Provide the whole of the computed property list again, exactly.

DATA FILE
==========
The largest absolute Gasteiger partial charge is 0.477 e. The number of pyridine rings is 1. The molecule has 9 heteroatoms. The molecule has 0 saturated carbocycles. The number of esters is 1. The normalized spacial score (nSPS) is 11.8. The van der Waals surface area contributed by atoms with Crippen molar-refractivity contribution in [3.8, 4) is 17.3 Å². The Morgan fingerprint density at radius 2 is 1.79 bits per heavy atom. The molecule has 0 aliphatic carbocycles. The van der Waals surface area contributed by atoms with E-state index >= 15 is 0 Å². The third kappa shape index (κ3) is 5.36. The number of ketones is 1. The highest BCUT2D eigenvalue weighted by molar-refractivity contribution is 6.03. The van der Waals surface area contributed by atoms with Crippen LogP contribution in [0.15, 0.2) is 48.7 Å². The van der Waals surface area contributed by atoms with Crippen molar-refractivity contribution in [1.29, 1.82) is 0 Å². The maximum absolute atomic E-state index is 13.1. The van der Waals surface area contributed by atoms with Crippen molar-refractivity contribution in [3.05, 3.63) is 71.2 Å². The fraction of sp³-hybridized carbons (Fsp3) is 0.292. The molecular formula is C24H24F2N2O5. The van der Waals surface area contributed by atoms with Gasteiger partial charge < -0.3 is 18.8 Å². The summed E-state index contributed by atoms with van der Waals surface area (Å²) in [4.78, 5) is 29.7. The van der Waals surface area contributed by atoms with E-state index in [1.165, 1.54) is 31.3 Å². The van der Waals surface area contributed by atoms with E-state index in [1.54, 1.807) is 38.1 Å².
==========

The largest absolute Gasteiger partial charge is 0.477 e. The number of pyridine rings is 1. The molecule has 9 heteroatoms. The molecule has 0 saturated carbocycles. The number of esters is 1. The normalized spacial score (nSPS) is 11.8. The van der Waals surface area contributed by atoms with Crippen molar-refractivity contribution in [3.8, 4) is 17.3 Å². The Morgan fingerprint density at radius 2 is 1.79 bits per heavy atom. The molecule has 0 aliphatic carbocycles. The van der Waals surface area contributed by atoms with E-state index >= 15 is 0 Å². The third kappa shape index (κ3) is 5.36. The number of ketones is 1. The highest BCUT2D eigenvalue weighted by molar-refractivity contribution is 6.03. The van der Waals surface area contributed by atoms with Crippen LogP contribution in [0.15, 0.2) is 48.7 Å². The van der Waals surface area contributed by atoms with Crippen molar-refractivity contribution in [1.29, 1.82) is 0 Å². The maximum absolute atomic E-state index is 13.1. The van der Waals surface area contributed by atoms with Crippen molar-refractivity contribution in [3.05, 3.63) is 71.2 Å². The fraction of sp³-hybridized carbons (Fsp3) is 0.292. The molecular formula is C24H24F2N2O5. The van der Waals surface area contributed by atoms with Gasteiger partial charge < -0.3 is 18.8 Å². The summed E-state index contributed by atoms with van der Waals surface area (Å²) in [4.78, 5) is 29.7. The van der Waals surface area contributed by atoms with E-state index in [1.165, 1.54) is 31.3 Å². The van der Waals surface area contributed by atoms with E-state index in [1.54, 1.807) is 38.1 Å².